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Found 10 records similar to Call for Information on Sodium Reduction Initiatives in the Canadian Foodservices Sector
The aesthetic objective for sodium in drinking water is ≤200 mg/L. The taste of drinking water is generally considered offensive at sodium concentrations above the aesthetic objective. Sodium is not considered a toxic element; up to 5 g/day of sodium is consumed by normal adults.
2015 Canadian Community Health Survey (CCHS) data has been used to calculate usual intakes for sodium and potassium (mean and percentiles) for age, sex and life stage groupings and other variables.
Health Canada is proposing to introduce mandatory front-of-package (FOP) labelling requirements for foods high in nutrients of public health concern - sodium, sugars and saturated fat - due to excessive intakes.
Get statistical data on per capita disappearance of selected fruits and vegetables in Canada.
Health Canada's Food Directorate is proposing amendments to the potassium and sodium values for specific age groups in the Table of Daily Values.
Boron is an essential element for plant growth and is applied directly to the soil as a plant fertilizer. Sodium borate and boric acid are used as fungistatic agents on vegetables, fruits and trees. The maximum acceptable concentration (MAC) for boron in drinking water is 5 mg/L (5000 µg/L).
Hazardous Substance Assessments are prepared by Health Canada as educational and information resources.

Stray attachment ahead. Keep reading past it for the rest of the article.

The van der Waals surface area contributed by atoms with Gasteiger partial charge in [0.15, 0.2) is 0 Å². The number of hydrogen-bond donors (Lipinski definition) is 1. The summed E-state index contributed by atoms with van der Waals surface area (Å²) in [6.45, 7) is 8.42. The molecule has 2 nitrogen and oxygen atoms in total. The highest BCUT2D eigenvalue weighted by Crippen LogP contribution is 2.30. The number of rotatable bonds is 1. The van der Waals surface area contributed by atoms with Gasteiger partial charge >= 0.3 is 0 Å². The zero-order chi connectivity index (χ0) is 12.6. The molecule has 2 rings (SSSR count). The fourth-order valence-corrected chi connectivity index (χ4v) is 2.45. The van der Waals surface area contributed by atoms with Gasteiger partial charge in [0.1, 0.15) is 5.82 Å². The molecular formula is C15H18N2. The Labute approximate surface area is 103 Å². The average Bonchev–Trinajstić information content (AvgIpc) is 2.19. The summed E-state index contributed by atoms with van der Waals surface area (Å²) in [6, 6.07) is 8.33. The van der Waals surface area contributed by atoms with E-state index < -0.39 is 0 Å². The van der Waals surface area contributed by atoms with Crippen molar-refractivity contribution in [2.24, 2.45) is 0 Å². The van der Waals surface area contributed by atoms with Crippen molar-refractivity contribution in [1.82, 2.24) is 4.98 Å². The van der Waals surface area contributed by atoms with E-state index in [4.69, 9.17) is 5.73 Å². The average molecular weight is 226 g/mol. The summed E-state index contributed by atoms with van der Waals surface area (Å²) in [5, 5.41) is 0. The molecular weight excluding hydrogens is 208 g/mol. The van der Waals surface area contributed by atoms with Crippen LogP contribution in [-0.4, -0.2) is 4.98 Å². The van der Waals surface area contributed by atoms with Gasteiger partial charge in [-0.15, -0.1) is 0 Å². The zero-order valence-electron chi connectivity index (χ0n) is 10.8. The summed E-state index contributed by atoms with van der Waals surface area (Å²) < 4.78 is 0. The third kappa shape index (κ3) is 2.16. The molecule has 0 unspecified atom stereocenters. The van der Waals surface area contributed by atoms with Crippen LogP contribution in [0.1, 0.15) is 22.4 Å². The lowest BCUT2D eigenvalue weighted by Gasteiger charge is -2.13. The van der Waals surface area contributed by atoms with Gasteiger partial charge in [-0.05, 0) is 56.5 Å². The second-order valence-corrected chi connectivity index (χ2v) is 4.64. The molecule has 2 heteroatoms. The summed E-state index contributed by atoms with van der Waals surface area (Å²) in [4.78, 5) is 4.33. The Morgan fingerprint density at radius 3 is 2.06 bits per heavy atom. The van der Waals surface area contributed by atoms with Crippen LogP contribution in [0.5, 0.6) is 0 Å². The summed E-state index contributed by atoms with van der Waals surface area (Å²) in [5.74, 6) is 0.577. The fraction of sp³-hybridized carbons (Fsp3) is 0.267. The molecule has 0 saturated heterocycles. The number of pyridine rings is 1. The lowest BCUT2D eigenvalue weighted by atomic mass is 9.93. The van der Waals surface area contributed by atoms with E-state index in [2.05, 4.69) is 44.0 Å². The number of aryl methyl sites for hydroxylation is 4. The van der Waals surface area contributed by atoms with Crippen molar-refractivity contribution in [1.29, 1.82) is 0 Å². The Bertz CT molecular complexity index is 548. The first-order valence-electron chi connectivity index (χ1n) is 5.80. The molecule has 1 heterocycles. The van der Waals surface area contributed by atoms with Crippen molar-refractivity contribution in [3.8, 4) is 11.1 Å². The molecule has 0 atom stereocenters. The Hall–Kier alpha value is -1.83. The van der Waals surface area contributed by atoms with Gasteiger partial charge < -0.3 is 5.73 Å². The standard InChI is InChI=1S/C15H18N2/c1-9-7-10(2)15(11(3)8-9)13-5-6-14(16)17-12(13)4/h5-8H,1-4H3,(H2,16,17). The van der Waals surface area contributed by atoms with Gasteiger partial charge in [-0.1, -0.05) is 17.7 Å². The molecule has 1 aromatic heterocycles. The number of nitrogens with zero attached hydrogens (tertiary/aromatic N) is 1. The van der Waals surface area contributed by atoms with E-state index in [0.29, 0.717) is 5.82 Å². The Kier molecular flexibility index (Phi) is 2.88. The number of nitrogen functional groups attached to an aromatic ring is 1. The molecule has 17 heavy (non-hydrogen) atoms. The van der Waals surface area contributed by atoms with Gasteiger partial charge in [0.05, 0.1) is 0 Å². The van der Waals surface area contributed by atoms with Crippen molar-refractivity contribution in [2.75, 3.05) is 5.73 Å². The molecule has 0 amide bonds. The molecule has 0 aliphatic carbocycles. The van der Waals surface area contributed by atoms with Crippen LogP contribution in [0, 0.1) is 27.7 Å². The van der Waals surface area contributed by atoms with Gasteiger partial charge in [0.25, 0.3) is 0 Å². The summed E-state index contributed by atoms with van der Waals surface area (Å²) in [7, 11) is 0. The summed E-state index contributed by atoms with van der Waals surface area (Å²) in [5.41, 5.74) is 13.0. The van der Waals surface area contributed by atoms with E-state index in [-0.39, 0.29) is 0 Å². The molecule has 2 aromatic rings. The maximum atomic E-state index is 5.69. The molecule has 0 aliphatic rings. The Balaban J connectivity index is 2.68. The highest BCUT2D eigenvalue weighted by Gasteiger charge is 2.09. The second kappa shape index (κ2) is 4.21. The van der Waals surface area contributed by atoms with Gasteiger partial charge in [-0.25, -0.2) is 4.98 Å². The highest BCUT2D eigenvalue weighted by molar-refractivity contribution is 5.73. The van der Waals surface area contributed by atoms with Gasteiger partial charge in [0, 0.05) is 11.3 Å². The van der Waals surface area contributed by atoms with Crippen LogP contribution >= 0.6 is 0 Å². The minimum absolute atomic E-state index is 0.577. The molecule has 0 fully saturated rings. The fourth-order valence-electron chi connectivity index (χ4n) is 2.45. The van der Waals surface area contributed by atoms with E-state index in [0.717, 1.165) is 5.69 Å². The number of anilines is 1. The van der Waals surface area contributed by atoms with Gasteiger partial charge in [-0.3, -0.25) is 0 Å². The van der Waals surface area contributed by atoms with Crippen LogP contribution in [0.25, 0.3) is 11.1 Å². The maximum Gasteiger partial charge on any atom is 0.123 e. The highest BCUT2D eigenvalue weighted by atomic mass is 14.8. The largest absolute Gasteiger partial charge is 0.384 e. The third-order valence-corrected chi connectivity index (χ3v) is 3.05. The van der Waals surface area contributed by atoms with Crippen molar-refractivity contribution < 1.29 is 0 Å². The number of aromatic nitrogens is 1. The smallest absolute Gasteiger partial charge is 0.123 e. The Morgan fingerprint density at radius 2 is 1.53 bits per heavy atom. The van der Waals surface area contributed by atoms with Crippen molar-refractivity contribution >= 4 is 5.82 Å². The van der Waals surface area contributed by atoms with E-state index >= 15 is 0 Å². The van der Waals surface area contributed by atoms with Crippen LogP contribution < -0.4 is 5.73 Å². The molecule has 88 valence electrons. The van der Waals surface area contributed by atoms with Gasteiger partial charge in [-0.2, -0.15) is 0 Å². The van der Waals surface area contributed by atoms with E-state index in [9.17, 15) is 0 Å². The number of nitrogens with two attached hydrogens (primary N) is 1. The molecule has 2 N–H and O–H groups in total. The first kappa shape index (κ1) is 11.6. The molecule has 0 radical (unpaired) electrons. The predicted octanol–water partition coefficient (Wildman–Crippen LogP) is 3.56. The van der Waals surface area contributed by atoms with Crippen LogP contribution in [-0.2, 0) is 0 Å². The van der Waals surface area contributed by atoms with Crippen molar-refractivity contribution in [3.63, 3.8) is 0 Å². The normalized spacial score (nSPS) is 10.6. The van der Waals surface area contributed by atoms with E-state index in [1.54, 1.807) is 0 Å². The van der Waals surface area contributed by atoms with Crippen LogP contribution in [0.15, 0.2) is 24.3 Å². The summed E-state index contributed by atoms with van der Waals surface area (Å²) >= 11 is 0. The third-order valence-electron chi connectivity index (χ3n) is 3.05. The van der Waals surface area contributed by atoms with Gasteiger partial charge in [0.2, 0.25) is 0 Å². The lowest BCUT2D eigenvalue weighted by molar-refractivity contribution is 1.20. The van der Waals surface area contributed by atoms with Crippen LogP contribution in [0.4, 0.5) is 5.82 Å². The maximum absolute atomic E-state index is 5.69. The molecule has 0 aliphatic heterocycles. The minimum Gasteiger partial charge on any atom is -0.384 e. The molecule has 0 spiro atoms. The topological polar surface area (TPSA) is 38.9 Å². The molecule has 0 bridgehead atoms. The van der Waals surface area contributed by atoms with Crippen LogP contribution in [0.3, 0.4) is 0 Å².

As part of the National Immunization Strategy objectives for 2016-2021, vaccination coverage goals and vaccine preventable disease reduction targets were set based on international standards and best practices. The goals and targets are consistent with Canada's commitment to World Health Organization (WHO) disease elimination targets and Global Vaccine Action Plan, while reflecting the Canadian context.
This labelling standard describes the requirements necessary to receive market authorization (a Drug Identification Number (DIN)) for oral stool softener laxative non-prescription products containing docusate sodium or docusate calcium as a single ingredient for use in adults and children 6 years of age and older to relieve occasional constipation.
Health Promotion and Chronic Disease Prevention in Canada: Research, Policy and Practice (the HPCDP Journal) is the monthly, online scientific journal of the Health Promotion and Chronic Disease Prevention Branch of the Public Health Agency of Canada. The journal publishes articles on disease prevention, health promotion and health equity in the areas of chronic diseases, injuries and life course health. Content includes research from fields such as public/community health, epidemiology, biostatistics, the behavioural and social sciences, and health services or economics.